(Picture of “toy” Border Patrol vehicle courtesy of SpongeBob22 at Flickr)

It appears that the criminals exploiting our notoriously “not very secure” Southern border have a new tool in their arsenal.

Vehicles bearing fake logos of the Border Patrol, Fedex, DirecTV and everyone’s favorite source of outsourced goods, “Walmart” are being used to smuggle illicit merchandise and human beings across the border.

Brian Ross (ABC News) reports:

A fake U.S. Border Patrol van was found to be carrying 31 illegal aliens in Casa Grande, Ariz.

An alert agent recognized that the “H” in the van’s serial number is a letter used only on U.S. Border Patrol Jeep Wranglers. It should have been a “P.”

“Neither emergency service vehicles nor any government vehicles are exempt from terrorist or other criminal use,” the report warns its law enforcement readers.

The ABC report didn’t have much source information about this case so I decided to do a little digging.

I started at the Border Patrol site — and although a found press releases with an impressive (overwhelming) amount of illegal activity they are catching — I couldn’t find anything on cloned vehicles.

Sadly enough, we are seeing border patrol agents pay the ultimate price trying to defend our borders, and as most people know two of them are in prison for shooting a known drug smuggler.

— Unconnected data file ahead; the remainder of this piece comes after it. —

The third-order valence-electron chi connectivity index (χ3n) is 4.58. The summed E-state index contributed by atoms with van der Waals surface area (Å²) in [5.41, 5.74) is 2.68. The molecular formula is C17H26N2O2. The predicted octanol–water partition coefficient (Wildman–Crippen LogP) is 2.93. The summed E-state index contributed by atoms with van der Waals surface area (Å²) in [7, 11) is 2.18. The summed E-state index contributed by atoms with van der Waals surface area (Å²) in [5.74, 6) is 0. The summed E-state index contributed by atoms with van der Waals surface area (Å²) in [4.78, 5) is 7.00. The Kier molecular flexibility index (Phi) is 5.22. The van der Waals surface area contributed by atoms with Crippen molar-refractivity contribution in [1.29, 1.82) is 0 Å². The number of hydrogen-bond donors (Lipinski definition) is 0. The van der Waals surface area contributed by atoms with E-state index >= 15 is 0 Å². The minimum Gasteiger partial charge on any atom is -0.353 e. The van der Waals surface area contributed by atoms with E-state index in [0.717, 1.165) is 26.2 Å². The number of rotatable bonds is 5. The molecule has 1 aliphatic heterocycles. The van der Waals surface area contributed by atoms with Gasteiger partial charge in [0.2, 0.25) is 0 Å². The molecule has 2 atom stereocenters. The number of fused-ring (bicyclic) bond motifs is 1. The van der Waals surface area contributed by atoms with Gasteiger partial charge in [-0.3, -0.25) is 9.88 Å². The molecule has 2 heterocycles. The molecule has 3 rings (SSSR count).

Digging a little deeper, I found a story on WFAA TV (Dallas) by Rebecca Lopez with more detail on this. Both reports reference a report (I couldn’t find) from the Texas Department of Public Safety.

Of note, there is concern that terrorists could use this method to obtain entry (or worse) into the United States. The report referenced has allegedly been passed out to law enforcement agencies nationwide.

The WFAA story also references a cloned vehicles fact sheet put out by National Insurance Crime Bureau. Apparently cloning vehicles is a known method used by auto theft rings to fence their stolen merchandise.

Recently, there was quite a bit of uproar over Mexican truck drivers being given carte blanche access to U.S. roadways. Sadly enough, with cloned vehicles and the easy availability of counterfeit documents (identification) — it might be difficult to tell which the difference between legitimate and illegitimate truck drivers.

I’ve covered counterfeit documents, as well as, the ease in which they are obtained frequently on this blog. A lot of these posts reference Suad Leija, who has been covered frequently in the press regarding the assistance she has given the government in exploring the problem we face with counterfeit documents (paper weapons).

Suad assisted the government in their prosecution of the largest counterfeit document cartel operating in this country. The case is still pending in court.

ABC News story by Brian Ross, here. Of note, boingboing, which a much more popular blog than this one linked to the Brian Ross story on this, also.

My daughter and her partner sent me the boingboing link, which inspired me write this rant.

WFAA did a video presentation of this story, which is on YouTube, here.

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